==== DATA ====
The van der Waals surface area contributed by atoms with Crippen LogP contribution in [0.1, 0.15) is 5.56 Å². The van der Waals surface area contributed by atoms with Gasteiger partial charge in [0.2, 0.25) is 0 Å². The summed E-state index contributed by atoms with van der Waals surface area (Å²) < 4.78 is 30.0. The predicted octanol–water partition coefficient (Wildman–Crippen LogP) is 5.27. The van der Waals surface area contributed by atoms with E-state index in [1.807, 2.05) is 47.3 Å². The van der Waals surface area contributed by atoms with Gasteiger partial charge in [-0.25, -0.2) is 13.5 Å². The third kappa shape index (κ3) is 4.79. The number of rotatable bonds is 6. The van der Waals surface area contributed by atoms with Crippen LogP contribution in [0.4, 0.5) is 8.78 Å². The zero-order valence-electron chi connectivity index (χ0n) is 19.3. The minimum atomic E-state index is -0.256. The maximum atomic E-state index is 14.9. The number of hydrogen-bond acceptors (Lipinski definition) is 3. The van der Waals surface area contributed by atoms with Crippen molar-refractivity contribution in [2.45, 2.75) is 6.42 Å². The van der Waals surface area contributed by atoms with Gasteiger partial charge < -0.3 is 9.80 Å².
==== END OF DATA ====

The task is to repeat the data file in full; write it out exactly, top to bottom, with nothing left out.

The van der Waals surface area contributed by atoms with Crippen LogP contribution in [0.1, 0.15) is 5.56 Å². The van der Waals surface area contributed by atoms with Gasteiger partial charge in [0.2, 0.25) is 0 Å². The summed E-state index contributed by atoms with van der Waals surface area (Å²) < 4.78 is 30.0. The predicted octanol–water partition coefficient (Wildman–Crippen LogP) is 5.27. The van der Waals surface area contributed by atoms with E-state index in [1.807, 2.05) is 47.3 Å². The van der Waals surface area contributed by atoms with Gasteiger partial charge in [-0.25, -0.2) is 13.5 Å². The third kappa shape index (κ3) is 4.79. The number of rotatable bonds is 6. The van der Waals surface area contributed by atoms with Crippen LogP contribution in [0.4, 0.5) is 8.78 Å². The zero-order valence-electron chi connectivity index (χ0n) is 19.3. The minimum atomic E-state index is -0.256. The maximum atomic E-state index is 14.9. The number of hydrogen-bond acceptors (Lipinski definition) is 3. The van der Waals surface area contributed by atoms with Crippen molar-refractivity contribution in [2.45, 2.75) is 6.42 Å². The van der Waals surface area contributed by atoms with Gasteiger partial charge < -0.3 is 9.80 Å².